How Can I Become a Library Aide?

Research what it takes to become a library aide. Learn about the education requirements, job responsibilities, opportunities for advancement and how much average earnings vary by employer to find out if this is the career for you. Schools offering Archival Studies degrees can also be found in these popular choices.

What Is a Library Aide?

Library aides include library technicians and library assistants. Library aides work under the supervision of a librarian and help the library to run smoothly. Some of their tasks include cataloguing new materials the library receives, returning materials to where they belong after they've been used, and helping patrons locate materials. They may also help patrons check out materials or sign up for a new library card. Those that work in large libraries may specialize in a specific area, and may only focus on helping patrons locate and sign out materials, or may strictly focus on obtaining and cataloguing materials for the library. Library technicians have more responsibilities than library assistants, and may supervise library assistants as part of their duties.

Library Technician Library Assistant
Education Required Certificate or associate's degree High school diploma or equivalent
Education Field of Study Library technology or closely related field N/A
Training Required On-the-job training On-the-job training
Projected Job Growth (2014-2024) 5%* 5%*
Average Salary (May 2015) $34,200* $26,580*

Source: *U.S. Bureau of Labor Statistics.

What Education is Required to Become a Library Aide?

Educational requirements for library aides are variable, and library aides may go by the title library assistants or library technicians. As a library technician, you have more responsibilities and different educational requirements than a library assistant. To become a library technician, you should acquire either a certificate or an associate's degree in a library-related area. Working as a library assistant, you can acquire jobs with a high school education and receive on-the-job training.

Library technicians who work in public school systems are required to hold at least a 2-year associate's degree. Community colleges offer associate's degree programs that are transferable to four-year universities. Your curriculum should include liberal arts courses, as well as subjects such as introduction to media technology, library public service, audiovisual management and reference resources.

What Job Responsibilities Might I Have?

Your responsibilities as a library aide will entail instructing library patrons in the use of computers and information systems, and locating requested materials such as books, pictures and cassettes. You may scan borrowers' library cards, loan books, update computer software and inspect returned items for damage. Aides also assist librarians with the care and maintenance of printed materials and electronic media equipment.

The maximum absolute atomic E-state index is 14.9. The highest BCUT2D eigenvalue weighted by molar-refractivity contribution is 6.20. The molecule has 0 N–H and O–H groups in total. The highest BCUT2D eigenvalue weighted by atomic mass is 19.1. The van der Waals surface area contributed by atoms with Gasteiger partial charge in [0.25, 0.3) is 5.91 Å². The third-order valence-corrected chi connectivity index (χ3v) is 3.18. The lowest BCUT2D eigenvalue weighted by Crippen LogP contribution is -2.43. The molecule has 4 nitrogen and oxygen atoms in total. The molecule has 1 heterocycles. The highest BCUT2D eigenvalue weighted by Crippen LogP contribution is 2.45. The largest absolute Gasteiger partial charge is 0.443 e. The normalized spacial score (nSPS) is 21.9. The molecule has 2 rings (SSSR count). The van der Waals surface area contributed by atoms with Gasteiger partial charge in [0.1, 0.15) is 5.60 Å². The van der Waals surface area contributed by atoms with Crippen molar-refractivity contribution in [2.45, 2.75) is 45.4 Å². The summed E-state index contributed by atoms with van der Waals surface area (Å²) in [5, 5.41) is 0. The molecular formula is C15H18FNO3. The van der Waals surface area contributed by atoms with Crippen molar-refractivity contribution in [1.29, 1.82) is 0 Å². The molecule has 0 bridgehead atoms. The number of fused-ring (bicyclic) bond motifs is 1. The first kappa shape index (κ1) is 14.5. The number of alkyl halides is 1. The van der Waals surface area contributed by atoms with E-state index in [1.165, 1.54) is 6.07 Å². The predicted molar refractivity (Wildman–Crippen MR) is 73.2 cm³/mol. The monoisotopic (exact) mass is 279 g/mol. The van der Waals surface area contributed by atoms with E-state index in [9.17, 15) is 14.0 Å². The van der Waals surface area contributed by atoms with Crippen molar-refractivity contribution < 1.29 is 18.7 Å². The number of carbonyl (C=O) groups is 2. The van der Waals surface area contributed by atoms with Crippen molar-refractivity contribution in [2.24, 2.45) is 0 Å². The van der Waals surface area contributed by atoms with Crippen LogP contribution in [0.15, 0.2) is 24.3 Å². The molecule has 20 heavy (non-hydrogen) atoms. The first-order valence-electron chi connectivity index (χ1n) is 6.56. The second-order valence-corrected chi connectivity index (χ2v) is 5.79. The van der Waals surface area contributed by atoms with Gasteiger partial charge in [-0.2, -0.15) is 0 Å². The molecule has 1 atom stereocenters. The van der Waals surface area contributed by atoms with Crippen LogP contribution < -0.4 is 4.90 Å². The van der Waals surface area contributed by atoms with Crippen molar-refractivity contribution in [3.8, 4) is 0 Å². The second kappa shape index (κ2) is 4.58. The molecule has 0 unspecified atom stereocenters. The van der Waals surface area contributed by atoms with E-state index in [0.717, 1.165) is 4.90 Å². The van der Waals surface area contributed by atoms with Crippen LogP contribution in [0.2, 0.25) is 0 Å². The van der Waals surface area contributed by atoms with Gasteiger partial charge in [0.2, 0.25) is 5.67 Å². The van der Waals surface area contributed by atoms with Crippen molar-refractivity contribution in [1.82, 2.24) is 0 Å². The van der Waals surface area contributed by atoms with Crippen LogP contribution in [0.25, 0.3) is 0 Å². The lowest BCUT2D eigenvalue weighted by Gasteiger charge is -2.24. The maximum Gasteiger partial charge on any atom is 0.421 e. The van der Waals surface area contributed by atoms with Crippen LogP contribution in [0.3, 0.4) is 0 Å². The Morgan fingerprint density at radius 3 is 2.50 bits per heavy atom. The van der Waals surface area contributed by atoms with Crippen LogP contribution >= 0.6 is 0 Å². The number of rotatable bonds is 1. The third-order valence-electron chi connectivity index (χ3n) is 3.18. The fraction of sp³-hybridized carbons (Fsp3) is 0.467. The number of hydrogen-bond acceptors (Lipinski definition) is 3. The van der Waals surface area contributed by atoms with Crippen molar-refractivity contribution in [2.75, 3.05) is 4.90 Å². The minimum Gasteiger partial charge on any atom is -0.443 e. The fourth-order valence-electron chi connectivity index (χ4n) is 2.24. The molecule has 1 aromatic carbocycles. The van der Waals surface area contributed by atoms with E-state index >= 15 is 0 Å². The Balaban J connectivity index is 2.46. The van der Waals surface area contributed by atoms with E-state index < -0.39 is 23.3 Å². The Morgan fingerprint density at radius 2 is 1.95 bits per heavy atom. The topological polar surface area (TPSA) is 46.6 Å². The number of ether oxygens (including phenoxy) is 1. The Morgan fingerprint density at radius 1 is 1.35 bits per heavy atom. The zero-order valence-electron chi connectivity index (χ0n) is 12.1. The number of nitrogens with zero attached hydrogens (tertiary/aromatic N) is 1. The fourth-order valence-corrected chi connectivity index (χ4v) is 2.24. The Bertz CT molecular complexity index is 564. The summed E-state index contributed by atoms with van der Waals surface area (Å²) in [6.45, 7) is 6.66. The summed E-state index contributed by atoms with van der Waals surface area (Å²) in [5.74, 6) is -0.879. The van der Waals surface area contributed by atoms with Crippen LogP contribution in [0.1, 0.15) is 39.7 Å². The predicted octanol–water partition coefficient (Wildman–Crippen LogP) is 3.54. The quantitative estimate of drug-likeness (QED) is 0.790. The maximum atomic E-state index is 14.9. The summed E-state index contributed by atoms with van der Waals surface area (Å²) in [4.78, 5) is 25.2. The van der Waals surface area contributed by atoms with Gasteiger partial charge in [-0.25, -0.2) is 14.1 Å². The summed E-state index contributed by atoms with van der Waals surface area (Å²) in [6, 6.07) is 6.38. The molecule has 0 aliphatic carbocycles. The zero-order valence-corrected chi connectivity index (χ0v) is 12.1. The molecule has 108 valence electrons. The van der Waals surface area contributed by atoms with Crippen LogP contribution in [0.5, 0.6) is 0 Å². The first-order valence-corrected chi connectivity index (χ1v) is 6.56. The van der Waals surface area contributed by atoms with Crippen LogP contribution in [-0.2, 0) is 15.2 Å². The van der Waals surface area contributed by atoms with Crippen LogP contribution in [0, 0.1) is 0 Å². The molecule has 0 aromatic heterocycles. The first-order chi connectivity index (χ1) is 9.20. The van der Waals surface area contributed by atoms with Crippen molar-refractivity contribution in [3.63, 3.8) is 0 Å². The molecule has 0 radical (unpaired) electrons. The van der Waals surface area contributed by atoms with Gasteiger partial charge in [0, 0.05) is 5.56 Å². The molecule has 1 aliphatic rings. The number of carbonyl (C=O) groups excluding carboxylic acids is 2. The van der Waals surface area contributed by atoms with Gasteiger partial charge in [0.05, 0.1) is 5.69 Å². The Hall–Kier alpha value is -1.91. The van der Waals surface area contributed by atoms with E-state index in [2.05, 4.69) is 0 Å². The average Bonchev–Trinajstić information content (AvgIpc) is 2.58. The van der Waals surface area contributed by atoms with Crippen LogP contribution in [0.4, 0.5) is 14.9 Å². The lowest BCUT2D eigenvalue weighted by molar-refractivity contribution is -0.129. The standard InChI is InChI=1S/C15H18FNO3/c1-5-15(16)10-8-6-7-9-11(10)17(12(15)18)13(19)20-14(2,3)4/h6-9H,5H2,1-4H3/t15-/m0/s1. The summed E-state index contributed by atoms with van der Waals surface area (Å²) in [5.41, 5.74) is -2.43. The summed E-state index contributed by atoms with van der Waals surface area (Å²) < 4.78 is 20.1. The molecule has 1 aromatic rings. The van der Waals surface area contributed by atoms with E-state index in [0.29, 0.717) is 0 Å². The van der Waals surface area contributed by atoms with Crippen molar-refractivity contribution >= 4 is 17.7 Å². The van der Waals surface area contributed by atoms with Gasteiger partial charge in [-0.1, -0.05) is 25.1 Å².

Other responsibilities include sorting returned materials, putting materials back on the proper shelves, and helping patrons operate microfiche readers, movie projectors or DVD players. You may also have to catalog materials, make adjustments to electronic databases and oversee the library's official website. Some of your clerical tasks might include typing and word processing, answering phones, filing records and sending out mailings.

What are the Advancement Opportunities?

As you take on additional responsibilities and acquire sufficient experience, you may find promotional opportunities. For example, you may become a department supervisor or move into an area such as library budgeting. Ultimately, you could become a librarian after continuing your education and acquiring a master's degree in library science.

How Much Money Could I Earn?

Industries that employed the highest number of library technicians and assistants were colleges and universities, junior colleges, elementary schools and local government agencies. According to the U.S. Bureau of Labor Statistics (BLS), library technicians who were employed by local government agencies earned average annual salaries of $32,710 in 2015. Library technicians who worked in junior colleges earned $38,640, and those who worked in colleges and universities were paid $39,730. The mean salary across all industries in 2015 was $34,200.

For library assistants at local government agencies, the BLS reported that the average annual salary in 2015 was $25,840. The average salary at junior colleges was $27,240, and at colleges and universities, it was $30,140. The mean salary across all industries in 2015 was $26,580.

What Are Some Related Alternative Careers?

The key components of a library aide's work involve administrative tasks, such as acquiring and cataloging materials or helping patrons locate and sign out materials. In this respect, the work that receptionists do is similar to the work of library aides. Receptionists order supplies, organize materials and file documents, answer phones, and assist patrons as needed. The work that medical records and health information technicians do is similar to the administrative work of library aides. These technicians update and classify records. Like library aides, medical records and health information technicians and receptionists need some postsecondary training, although a degree is not necessarily required.

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